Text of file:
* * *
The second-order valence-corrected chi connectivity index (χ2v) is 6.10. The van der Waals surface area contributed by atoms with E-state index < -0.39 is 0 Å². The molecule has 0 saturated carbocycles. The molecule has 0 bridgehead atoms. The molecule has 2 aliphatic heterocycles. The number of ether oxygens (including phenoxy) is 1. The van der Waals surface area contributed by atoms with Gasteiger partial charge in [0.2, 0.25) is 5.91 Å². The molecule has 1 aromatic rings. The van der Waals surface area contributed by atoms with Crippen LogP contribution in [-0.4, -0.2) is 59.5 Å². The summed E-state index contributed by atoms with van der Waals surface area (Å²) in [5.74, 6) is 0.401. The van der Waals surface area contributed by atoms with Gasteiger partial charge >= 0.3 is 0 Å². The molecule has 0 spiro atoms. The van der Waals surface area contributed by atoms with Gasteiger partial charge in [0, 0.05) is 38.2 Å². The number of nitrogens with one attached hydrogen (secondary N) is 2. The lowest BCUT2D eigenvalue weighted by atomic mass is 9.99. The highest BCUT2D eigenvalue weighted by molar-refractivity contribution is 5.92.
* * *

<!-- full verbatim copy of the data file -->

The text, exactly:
The second-order valence-corrected chi connectivity index (χ2v) is 6.10. The van der Waals surface area contributed by atoms with E-state index < -0.39 is 0 Å². The molecule has 0 saturated carbocycles. The molecule has 0 bridgehead atoms. The molecule has 2 aliphatic heterocycles. The number of ether oxygens (including phenoxy) is 1. The van der Waals surface area contributed by atoms with Gasteiger partial charge in [0.2, 0.25) is 5.91 Å². The molecule has 1 aromatic rings. The van der Waals surface area contributed by atoms with Crippen LogP contribution in [-0.4, -0.2) is 59.5 Å². The summed E-state index contributed by atoms with van der Waals surface area (Å²) in [5.74, 6) is 0.401. The van der Waals surface area contributed by atoms with Gasteiger partial charge >= 0.3 is 0 Å². The molecule has 0 spiro atoms. The van der Waals surface area contributed by atoms with Gasteiger partial charge in [0, 0.05) is 38.2 Å². The number of nitrogens with one attached hydrogen (secondary N) is 2. The lowest BCUT2D eigenvalue weighted by atomic mass is 9.99. The highest BCUT2D eigenvalue weighted by molar-refractivity contribution is 5.92.